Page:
The Effect of Worker Representation on Employment Behavior in Germany: Another Case of -2.5%
AbstractDespite recent changes in the relationship between unionism and various indicators of firm performance, there is one seeming constant in the Anglophone countries: unions at the workplace are associated with reduced employment growth of around -2.5% a year. Using German data, we examine the impact of the works council – that country’s form of workplace representation – on employment change, 1993-2001. Works council plants have 2 to 3 percent lower employment growth having controlled for wages, changes in demand, industry affiliation, various worker and establishment characteristics, and survival bias. That said, works councils do not seem to further slow the tortuous pace of employment adjustment in Germany.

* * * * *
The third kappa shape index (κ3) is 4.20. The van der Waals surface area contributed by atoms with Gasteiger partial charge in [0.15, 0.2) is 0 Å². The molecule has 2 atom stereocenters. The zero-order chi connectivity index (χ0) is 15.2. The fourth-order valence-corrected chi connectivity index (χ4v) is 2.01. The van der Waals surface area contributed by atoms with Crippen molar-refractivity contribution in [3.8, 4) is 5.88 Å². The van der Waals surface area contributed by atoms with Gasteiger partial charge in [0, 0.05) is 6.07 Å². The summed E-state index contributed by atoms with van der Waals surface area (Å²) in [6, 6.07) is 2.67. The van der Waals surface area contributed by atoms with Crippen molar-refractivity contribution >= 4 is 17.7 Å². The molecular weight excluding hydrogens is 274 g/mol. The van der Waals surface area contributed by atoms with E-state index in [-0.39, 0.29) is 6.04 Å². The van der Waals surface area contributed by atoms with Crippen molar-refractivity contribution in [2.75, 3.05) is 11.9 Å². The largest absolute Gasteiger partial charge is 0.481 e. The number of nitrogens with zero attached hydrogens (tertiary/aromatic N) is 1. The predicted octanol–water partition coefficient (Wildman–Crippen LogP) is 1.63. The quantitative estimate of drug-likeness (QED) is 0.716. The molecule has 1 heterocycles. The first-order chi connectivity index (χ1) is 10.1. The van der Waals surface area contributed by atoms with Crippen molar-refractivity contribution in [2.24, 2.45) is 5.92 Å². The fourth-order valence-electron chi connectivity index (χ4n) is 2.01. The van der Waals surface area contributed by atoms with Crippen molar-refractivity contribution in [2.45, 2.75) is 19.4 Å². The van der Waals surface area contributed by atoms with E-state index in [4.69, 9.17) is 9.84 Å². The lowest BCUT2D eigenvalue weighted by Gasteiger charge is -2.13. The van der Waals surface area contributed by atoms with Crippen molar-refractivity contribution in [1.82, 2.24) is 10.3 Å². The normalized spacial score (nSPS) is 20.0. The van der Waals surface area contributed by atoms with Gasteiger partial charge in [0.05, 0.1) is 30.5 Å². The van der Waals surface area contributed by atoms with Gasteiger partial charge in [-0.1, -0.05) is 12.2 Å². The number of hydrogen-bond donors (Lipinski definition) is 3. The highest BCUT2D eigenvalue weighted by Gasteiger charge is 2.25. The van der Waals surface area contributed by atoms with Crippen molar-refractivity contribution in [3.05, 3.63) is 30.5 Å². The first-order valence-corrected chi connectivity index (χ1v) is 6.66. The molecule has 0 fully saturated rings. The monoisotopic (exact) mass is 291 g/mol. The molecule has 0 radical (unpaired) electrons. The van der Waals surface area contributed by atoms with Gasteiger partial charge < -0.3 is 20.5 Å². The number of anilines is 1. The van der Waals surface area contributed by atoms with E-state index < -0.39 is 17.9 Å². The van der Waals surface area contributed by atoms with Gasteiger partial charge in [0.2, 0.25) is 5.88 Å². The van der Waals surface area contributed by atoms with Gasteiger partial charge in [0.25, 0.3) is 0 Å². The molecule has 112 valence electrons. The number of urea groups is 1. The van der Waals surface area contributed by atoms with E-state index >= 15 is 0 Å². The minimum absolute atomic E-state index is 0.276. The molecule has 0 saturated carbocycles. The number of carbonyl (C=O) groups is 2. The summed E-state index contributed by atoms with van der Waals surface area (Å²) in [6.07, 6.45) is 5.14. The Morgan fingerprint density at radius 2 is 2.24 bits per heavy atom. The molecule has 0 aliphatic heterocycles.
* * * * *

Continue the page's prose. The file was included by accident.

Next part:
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Bibliographic InfoPaper provided by Institute for the Study of Labor (IZA) in its series IZA Discussion Papers with number 1188.
Length: 29 pages
Date of creation: Jun 2004
Date of revision:
Publication status: published in: Industrial Relations, 2006, 45 (1), 1-25
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Postal: IZA, Margard Ody, P.O. Box 7240, D-53072 Bonn, Germany
Find related papers by JEL classification:
- J23 - Labor and Demographic Economics - - Demand and Supply of Labor - - - Labor Demand
- J51 - Labor and Demographic Economics - - Labor-Management Relations, Trade Unions, and Collective Bargaining - - - Trade Unions: Objectives, Structure, and Effects
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